Brake slowly and smoothly whenever possible. It’s not only more comfortable for your passengers — it’s safer for those around you. Don’t assume that your position at the front of the queue absolves you of responsibility in rear-end crashes. If investigators determine that your braking speed or some other unsafe maneuver is to blame, you could be held liable, with potentially disastrous consequences for your insurance premiums.

Accelerate Slowly and Steadily

Yin, meet yang. Accelerating slowly, steadily, and at proper distance (see below) is every bit as important as braking smoothly. Rapid acceleration can lead to loss of control, especially on slippery surfaces, and may lead to rear-end accidents when the vehicle in front of you fails to behave as predicted. At intersections, accelerating slowly may help avoid T-bone crashes (side collisions), a particularly dangerous type of accident.

Maintain Proper Following Distance

Maintain more than adequate distance from the car in front of you. At 70 miles per hour, two car lengths won’t cut it. If you’re unsure about best practices around following distance, check your state’s driving manual. Be especially conscientious at night and in inclement weather; in both settings, the minimum safe following distance is higher. Remember: The safer you follow, the less likely you are to be involved in a rear-end accident.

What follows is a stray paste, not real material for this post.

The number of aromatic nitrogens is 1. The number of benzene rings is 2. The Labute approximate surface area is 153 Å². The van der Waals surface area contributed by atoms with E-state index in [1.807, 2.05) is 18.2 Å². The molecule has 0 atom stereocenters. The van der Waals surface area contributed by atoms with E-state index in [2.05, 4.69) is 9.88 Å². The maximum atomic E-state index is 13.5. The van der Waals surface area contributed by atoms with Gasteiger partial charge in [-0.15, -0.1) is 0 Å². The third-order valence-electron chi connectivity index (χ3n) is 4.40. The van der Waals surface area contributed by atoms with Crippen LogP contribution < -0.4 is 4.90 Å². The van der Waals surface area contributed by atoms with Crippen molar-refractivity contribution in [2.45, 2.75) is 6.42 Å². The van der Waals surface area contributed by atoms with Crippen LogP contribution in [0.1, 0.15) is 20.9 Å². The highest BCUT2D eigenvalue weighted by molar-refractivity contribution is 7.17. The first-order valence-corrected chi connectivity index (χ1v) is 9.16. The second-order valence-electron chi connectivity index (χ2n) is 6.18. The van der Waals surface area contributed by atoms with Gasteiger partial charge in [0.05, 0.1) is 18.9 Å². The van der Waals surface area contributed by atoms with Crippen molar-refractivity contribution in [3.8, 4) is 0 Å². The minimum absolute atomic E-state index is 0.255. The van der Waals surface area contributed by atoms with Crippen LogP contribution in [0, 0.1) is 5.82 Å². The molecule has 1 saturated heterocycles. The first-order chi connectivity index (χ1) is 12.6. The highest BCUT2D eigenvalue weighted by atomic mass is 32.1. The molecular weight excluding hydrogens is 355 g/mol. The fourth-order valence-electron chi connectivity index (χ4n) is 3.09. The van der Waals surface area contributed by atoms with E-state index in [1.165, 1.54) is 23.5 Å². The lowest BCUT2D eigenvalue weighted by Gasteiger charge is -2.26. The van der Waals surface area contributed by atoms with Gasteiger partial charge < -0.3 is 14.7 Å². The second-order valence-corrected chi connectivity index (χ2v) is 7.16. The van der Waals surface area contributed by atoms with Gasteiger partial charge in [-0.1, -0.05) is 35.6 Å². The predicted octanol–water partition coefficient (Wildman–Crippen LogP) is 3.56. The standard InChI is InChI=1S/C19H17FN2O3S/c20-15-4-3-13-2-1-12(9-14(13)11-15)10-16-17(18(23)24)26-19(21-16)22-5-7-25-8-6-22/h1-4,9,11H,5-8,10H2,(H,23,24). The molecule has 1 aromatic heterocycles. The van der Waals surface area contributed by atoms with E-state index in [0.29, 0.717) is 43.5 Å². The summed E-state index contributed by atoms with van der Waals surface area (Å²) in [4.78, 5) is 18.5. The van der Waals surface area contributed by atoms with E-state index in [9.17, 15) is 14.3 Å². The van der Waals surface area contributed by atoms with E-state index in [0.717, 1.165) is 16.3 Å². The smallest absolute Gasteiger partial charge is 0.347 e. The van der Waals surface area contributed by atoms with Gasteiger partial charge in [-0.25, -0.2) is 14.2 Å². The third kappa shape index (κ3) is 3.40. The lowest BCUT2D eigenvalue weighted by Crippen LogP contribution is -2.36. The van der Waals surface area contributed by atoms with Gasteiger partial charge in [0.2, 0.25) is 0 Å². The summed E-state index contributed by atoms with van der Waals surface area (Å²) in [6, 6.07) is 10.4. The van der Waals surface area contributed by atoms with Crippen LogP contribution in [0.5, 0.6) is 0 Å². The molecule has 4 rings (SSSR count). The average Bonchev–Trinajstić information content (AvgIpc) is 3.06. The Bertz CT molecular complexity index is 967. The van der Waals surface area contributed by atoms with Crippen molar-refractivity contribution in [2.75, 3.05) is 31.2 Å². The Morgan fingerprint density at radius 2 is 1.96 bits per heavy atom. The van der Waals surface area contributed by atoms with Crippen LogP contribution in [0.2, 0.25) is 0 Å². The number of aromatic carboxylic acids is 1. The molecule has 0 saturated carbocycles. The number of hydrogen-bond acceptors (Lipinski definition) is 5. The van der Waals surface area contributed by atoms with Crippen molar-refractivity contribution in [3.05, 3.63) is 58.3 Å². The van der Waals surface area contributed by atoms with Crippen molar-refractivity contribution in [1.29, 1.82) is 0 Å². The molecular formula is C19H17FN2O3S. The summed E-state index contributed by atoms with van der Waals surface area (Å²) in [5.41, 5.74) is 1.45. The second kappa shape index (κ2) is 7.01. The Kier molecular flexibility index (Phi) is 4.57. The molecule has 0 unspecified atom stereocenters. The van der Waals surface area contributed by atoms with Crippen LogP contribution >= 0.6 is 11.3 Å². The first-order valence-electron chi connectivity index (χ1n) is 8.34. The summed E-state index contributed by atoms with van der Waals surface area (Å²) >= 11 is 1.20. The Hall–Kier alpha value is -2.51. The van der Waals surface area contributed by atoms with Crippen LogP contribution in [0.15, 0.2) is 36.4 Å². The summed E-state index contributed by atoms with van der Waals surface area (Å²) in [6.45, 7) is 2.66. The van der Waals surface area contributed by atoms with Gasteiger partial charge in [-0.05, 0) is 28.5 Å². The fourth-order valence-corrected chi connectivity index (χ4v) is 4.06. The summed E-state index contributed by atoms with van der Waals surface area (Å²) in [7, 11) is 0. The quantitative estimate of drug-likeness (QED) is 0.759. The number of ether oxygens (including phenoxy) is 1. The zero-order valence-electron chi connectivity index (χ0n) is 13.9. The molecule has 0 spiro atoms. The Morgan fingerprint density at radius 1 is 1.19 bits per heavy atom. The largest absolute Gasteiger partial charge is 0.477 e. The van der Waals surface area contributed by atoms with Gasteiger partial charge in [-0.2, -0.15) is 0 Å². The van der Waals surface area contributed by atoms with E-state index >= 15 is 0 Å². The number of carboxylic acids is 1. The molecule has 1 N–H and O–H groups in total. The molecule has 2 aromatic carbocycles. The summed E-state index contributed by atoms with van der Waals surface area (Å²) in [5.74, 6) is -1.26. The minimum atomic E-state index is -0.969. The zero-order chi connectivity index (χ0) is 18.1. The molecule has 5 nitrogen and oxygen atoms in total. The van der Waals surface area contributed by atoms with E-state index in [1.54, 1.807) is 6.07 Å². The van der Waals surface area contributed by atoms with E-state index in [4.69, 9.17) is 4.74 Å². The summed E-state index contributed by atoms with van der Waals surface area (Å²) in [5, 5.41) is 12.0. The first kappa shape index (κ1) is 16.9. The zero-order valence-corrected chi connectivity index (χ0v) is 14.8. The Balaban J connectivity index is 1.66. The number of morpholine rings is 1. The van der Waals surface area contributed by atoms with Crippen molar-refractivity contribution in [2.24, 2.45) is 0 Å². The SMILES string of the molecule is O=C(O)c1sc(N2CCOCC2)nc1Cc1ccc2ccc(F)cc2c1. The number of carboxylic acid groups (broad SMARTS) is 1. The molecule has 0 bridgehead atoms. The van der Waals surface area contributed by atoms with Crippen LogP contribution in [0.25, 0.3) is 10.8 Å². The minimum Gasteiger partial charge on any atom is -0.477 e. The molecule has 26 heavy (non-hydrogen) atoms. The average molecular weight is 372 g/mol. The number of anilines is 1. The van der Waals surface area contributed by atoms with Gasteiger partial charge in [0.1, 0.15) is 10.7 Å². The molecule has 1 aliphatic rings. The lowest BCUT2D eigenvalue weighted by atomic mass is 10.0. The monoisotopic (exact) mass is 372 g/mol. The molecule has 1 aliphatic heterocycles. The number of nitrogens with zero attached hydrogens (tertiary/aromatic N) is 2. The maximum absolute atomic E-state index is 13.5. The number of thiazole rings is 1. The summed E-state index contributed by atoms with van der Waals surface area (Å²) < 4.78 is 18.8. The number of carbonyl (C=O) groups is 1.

Maintain Proper Posture and Sightlines

Don’t laugh. Keeping both hands on the wheel, looking at least 12 seconds ahead on the road, and sweeping your eyes to check for roadside hazards are all essential safe driving practices. In rural and suburban settings, car-on-animal crashes are significant drivers of property damage, injury (and loss of life), and attendant insurance premium increases.

Eliminate Distractions From the Cabin

This isn’t only between you, your household budget, and your insurance company. It’s a matter of personal safety. You have an obligation to yourself, your passengers, and your fellow drivers and pedestrians to devote your full attention to what’s happening outside your vehicle — not your smartphone or in-cabin infotainment system. You may also have an obligation to the law; check local hands-free laws to be sure.